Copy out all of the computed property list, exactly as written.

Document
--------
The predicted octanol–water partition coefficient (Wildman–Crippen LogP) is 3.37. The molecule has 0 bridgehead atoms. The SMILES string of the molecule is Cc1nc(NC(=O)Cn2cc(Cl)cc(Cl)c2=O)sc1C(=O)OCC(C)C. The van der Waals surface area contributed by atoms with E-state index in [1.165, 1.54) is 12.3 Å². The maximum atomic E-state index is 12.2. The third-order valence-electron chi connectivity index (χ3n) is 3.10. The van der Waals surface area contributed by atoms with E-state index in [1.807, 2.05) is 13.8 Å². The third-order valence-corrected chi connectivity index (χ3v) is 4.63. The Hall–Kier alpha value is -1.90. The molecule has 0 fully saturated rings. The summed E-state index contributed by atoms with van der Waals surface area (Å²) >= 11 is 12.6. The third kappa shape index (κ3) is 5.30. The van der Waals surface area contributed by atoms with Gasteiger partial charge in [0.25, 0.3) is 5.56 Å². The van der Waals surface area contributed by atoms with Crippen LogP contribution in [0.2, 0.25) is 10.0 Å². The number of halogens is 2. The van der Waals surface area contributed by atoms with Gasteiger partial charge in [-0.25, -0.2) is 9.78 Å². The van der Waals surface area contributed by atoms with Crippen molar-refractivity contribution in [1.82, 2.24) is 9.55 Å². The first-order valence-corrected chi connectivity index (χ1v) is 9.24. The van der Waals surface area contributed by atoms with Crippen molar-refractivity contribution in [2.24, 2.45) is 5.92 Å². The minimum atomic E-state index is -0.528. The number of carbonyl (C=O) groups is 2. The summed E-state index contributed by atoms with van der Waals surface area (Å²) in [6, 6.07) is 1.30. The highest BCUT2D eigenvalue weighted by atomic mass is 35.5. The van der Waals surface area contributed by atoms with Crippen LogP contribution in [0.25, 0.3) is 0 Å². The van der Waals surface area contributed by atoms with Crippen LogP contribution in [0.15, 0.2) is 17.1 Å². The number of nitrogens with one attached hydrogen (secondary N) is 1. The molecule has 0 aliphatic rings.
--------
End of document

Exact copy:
The predicted octanol–water partition coefficient (Wildman–Crippen LogP) is 3.37. The molecule has 0 bridgehead atoms. The SMILES string of the molecule is Cc1nc(NC(=O)Cn2cc(Cl)cc(Cl)c2=O)sc1C(=O)OCC(C)C. The van der Waals surface area contributed by atoms with E-state index in [1.165, 1.54) is 12.3 Å². The maximum atomic E-state index is 12.2. The third-order valence-electron chi connectivity index (χ3n) is 3.10. The van der Waals surface area contributed by atoms with E-state index in [1.807, 2.05) is 13.8 Å². The third-order valence-corrected chi connectivity index (χ3v) is 4.63. The Hall–Kier alpha value is -1.90. The molecule has 0 fully saturated rings. The summed E-state index contributed by atoms with van der Waals surface area (Å²) >= 11 is 12.6. The third kappa shape index (κ3) is 5.30. The van der Waals surface area contributed by atoms with Gasteiger partial charge in [0.25, 0.3) is 5.56 Å². The van der Waals surface area contributed by atoms with Crippen LogP contribution in [0.2, 0.25) is 10.0 Å². The number of halogens is 2. The van der Waals surface area contributed by atoms with Gasteiger partial charge in [-0.25, -0.2) is 9.78 Å². The van der Waals surface area contributed by atoms with Crippen molar-refractivity contribution in [1.82, 2.24) is 9.55 Å². The first-order valence-corrected chi connectivity index (χ1v) is 9.24. The van der Waals surface area contributed by atoms with Crippen molar-refractivity contribution in [2.24, 2.45) is 5.92 Å². The minimum atomic E-state index is -0.528. The number of carbonyl (C=O) groups is 2. The summed E-state index contributed by atoms with van der Waals surface area (Å²) in [6, 6.07) is 1.30. The highest BCUT2D eigenvalue weighted by atomic mass is 35.5. The van der Waals surface area contributed by atoms with Crippen LogP contribution in [0.25, 0.3) is 0 Å². The van der Waals surface area contributed by atoms with Crippen LogP contribution in [0.15, 0.2) is 17.1 Å². The number of nitrogens with one attached hydrogen (secondary N) is 1. The molecule has 0 aliphatic rings.